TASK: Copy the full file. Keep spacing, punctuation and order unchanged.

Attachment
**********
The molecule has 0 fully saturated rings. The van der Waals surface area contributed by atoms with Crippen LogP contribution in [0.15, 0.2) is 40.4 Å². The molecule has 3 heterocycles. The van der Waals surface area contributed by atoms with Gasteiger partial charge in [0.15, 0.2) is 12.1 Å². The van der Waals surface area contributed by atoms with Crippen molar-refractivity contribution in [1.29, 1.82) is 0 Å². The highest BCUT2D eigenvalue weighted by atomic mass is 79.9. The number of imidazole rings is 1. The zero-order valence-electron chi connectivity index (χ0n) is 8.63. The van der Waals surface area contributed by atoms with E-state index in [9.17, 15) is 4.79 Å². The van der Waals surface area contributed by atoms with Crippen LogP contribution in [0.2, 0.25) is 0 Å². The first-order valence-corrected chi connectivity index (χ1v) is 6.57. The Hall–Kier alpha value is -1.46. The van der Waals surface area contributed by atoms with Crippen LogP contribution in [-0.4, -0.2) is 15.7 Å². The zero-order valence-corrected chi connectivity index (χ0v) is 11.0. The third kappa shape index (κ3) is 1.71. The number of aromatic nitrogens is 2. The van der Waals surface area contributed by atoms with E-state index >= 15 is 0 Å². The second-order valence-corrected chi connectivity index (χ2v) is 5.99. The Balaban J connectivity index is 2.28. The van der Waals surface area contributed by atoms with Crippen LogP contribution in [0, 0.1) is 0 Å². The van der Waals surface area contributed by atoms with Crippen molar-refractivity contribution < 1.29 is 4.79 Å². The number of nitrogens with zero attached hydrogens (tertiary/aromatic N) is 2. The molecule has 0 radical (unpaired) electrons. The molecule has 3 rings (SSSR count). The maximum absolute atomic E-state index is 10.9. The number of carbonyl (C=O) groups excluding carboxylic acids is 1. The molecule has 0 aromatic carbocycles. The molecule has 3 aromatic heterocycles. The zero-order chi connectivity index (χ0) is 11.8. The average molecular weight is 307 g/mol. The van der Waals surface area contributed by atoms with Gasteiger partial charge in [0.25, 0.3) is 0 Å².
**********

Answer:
The molecule has 0 fully saturated rings. The van der Waals surface area contributed by atoms with Crippen LogP contribution in [0.15, 0.2) is 40.4 Å². The molecule has 3 heterocycles. The van der Waals surface area contributed by atoms with Gasteiger partial charge in [0.15, 0.2) is 12.1 Å². The van der Waals surface area contributed by atoms with Crippen molar-refractivity contribution in [1.29, 1.82) is 0 Å². The highest BCUT2D eigenvalue weighted by atomic mass is 79.9. The number of imidazole rings is 1. The zero-order valence-electron chi connectivity index (χ0n) is 8.63. The van der Waals surface area contributed by atoms with E-state index in [9.17, 15) is 4.79 Å². The van der Waals surface area contributed by atoms with Crippen LogP contribution in [0.2, 0.25) is 0 Å². The first-order valence-corrected chi connectivity index (χ1v) is 6.57. The Hall–Kier alpha value is -1.46. The van der Waals surface area contributed by atoms with Crippen LogP contribution in [-0.4, -0.2) is 15.7 Å². The zero-order valence-corrected chi connectivity index (χ0v) is 11.0. The third kappa shape index (κ3) is 1.71. The number of aromatic nitrogens is 2. The van der Waals surface area contributed by atoms with E-state index >= 15 is 0 Å². The second-order valence-corrected chi connectivity index (χ2v) is 5.99. The Balaban J connectivity index is 2.28. The van der Waals surface area contributed by atoms with Crippen LogP contribution in [0, 0.1) is 0 Å². The van der Waals surface area contributed by atoms with Crippen molar-refractivity contribution < 1.29 is 4.79 Å². The number of nitrogens with zero attached hydrogens (tertiary/aromatic N) is 2. The molecule has 0 radical (unpaired) electrons. The molecule has 3 rings (SSSR count). The maximum absolute atomic E-state index is 10.9. The number of carbonyl (C=O) groups excluding carboxylic acids is 1. The molecule has 0 aromatic carbocycles. The molecule has 3 aromatic heterocycles. The zero-order chi connectivity index (χ0) is 11.8. The average molecular weight is 307 g/mol. The van der Waals surface area contributed by atoms with Gasteiger partial charge in [0.25, 0.3) is 0 Å².